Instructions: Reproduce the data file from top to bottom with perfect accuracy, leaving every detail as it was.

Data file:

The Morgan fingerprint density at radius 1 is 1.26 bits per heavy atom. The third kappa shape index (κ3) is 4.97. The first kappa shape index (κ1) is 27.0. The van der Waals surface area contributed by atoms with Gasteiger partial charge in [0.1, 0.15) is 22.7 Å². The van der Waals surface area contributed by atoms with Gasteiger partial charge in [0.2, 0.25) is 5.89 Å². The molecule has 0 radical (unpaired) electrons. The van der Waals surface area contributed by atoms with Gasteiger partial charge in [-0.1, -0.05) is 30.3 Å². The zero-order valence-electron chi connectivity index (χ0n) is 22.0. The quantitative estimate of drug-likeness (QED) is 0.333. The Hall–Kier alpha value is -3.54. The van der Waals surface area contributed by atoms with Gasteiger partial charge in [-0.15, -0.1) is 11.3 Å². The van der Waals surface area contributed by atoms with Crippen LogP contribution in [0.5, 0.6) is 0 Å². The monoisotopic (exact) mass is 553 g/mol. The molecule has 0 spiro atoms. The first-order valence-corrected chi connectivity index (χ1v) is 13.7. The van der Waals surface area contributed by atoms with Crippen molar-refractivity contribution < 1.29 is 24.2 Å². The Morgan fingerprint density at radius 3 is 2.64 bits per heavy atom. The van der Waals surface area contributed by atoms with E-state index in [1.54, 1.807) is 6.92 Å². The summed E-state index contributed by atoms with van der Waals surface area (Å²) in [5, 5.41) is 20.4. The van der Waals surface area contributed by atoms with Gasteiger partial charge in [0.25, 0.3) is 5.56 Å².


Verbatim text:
The Morgan fingerprint density at radius 1 is 1.26 bits per heavy atom. The third kappa shape index (κ3) is 4.97. The first kappa shape index (κ1) is 27.0. The van der Waals surface area contributed by atoms with Gasteiger partial charge in [0.1, 0.15) is 22.7 Å². The van der Waals surface area contributed by atoms with Gasteiger partial charge in [0.2, 0.25) is 5.89 Å². The molecule has 0 radical (unpaired) electrons. The van der Waals surface area contributed by atoms with Gasteiger partial charge in [-0.1, -0.05) is 30.3 Å². The zero-order valence-electron chi connectivity index (χ0n) is 22.0. The quantitative estimate of drug-likeness (QED) is 0.333. The Hall–Kier alpha value is -3.54. The van der Waals surface area contributed by atoms with Gasteiger partial charge in [-0.15, -0.1) is 11.3 Å². The van der Waals surface area contributed by atoms with Crippen LogP contribution in [0.5, 0.6) is 0 Å². The monoisotopic (exact) mass is 553 g/mol. The molecule has 0 spiro atoms. The first-order valence-corrected chi connectivity index (χ1v) is 13.7. The van der Waals surface area contributed by atoms with Crippen molar-refractivity contribution < 1.29 is 24.2 Å². The Morgan fingerprint density at radius 3 is 2.64 bits per heavy atom. The van der Waals surface area contributed by atoms with E-state index in [1.54, 1.807) is 6.92 Å². The summed E-state index contributed by atoms with van der Waals surface area (Å²) in [5, 5.41) is 20.4. The van der Waals surface area contributed by atoms with Gasteiger partial charge in [0.25, 0.3) is 5.56 Å².